Tuesday, May 24, 2011

What Lies Beneath Pompeii

Archaeology is a destructive process. The dirt that we dig through isn't just an annoying impediment to the discovery of fantastical treasure--its layers give us important information about temporal relationships between artifacts, provide clues to how and why a grave was disturbed, and serve as a time capsule of natural and anthropogenic environmental change. From the time that I took my first college course in archaeology 15 years ago to this semester, when I taught the archaeology unit in my general anthropology class, one ethical tenet of the field hasn't changed: don't just excavate because you can.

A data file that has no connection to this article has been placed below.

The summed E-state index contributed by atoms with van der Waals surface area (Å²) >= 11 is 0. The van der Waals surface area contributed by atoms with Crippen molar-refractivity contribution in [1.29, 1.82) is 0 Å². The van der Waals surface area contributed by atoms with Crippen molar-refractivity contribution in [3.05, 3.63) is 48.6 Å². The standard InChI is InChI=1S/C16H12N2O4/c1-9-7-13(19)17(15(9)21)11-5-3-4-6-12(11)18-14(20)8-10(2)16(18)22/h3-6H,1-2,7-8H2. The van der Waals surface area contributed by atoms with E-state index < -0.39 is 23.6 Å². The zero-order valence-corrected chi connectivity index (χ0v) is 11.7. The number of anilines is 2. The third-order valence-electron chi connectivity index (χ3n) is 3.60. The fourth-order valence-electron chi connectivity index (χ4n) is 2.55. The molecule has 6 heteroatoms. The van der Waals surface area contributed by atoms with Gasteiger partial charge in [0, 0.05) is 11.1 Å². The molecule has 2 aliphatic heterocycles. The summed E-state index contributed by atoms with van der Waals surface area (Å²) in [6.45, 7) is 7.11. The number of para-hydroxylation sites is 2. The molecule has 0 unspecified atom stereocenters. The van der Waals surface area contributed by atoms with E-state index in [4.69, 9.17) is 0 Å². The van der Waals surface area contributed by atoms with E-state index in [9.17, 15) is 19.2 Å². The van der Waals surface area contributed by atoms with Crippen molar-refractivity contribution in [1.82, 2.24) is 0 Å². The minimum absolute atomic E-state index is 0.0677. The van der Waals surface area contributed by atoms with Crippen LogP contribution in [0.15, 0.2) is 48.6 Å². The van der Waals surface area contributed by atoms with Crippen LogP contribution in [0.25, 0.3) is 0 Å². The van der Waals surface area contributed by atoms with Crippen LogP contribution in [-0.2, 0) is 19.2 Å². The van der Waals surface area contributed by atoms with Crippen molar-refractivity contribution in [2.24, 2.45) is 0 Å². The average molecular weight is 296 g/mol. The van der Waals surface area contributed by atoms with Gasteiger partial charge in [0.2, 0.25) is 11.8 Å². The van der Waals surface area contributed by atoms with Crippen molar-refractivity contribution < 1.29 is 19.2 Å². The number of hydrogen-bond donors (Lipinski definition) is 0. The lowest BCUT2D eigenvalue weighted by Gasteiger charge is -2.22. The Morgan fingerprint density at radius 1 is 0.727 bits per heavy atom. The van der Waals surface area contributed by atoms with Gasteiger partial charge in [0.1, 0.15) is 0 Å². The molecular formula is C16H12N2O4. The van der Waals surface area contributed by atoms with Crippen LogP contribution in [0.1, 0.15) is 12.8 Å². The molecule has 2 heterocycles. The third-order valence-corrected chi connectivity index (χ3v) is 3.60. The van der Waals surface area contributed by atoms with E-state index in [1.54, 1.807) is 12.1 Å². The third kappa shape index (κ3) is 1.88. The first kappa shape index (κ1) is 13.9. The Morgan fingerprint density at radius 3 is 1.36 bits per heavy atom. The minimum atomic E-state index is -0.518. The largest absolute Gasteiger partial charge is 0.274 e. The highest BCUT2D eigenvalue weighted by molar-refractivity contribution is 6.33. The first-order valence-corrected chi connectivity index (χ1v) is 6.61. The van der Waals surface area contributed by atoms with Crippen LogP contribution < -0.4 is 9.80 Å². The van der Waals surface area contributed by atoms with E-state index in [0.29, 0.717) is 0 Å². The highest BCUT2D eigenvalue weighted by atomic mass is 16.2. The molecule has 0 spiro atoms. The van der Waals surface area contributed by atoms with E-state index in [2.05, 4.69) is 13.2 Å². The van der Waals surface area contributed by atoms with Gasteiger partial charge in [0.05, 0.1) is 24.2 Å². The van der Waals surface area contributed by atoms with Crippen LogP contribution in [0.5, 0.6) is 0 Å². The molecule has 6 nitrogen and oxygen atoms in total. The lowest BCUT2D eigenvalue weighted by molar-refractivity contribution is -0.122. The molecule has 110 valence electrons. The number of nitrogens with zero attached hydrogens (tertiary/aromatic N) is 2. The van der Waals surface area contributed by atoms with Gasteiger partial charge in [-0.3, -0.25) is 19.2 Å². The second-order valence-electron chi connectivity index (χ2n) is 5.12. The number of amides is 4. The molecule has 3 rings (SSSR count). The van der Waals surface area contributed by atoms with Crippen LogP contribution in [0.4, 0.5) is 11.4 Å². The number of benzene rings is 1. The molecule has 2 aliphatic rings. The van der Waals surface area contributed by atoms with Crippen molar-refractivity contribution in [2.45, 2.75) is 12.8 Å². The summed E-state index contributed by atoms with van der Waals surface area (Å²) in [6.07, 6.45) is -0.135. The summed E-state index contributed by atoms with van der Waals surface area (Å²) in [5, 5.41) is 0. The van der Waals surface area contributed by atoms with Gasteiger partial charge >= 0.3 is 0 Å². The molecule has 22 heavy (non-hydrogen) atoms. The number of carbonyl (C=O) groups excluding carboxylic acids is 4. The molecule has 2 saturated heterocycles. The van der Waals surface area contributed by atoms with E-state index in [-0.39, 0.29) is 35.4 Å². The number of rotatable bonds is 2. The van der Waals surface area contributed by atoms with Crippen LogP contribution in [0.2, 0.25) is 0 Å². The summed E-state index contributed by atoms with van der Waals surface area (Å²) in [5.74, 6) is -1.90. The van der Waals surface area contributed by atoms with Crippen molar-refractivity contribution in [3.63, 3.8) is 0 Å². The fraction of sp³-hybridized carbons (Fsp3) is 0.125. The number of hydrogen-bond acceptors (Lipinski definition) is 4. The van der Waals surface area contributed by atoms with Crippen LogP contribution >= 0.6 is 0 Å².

Often in intro to archaeology courses, the go-to example for "don't excavate just because you can" is the site of Pompeii. Destroyed by a volcano in 79 AD, Pompeii has for centuries yielded unsurpassed information about life in the Roman Empire. It was rediscovered in 1749, but excavations were halted in 1997. At least one-quarter of the city is still buried under ash and more contemporary debris, awaiting advances in technology to excavate and preserve the site, important considerations in light of the architectural collapses during the 2010 rainy season.

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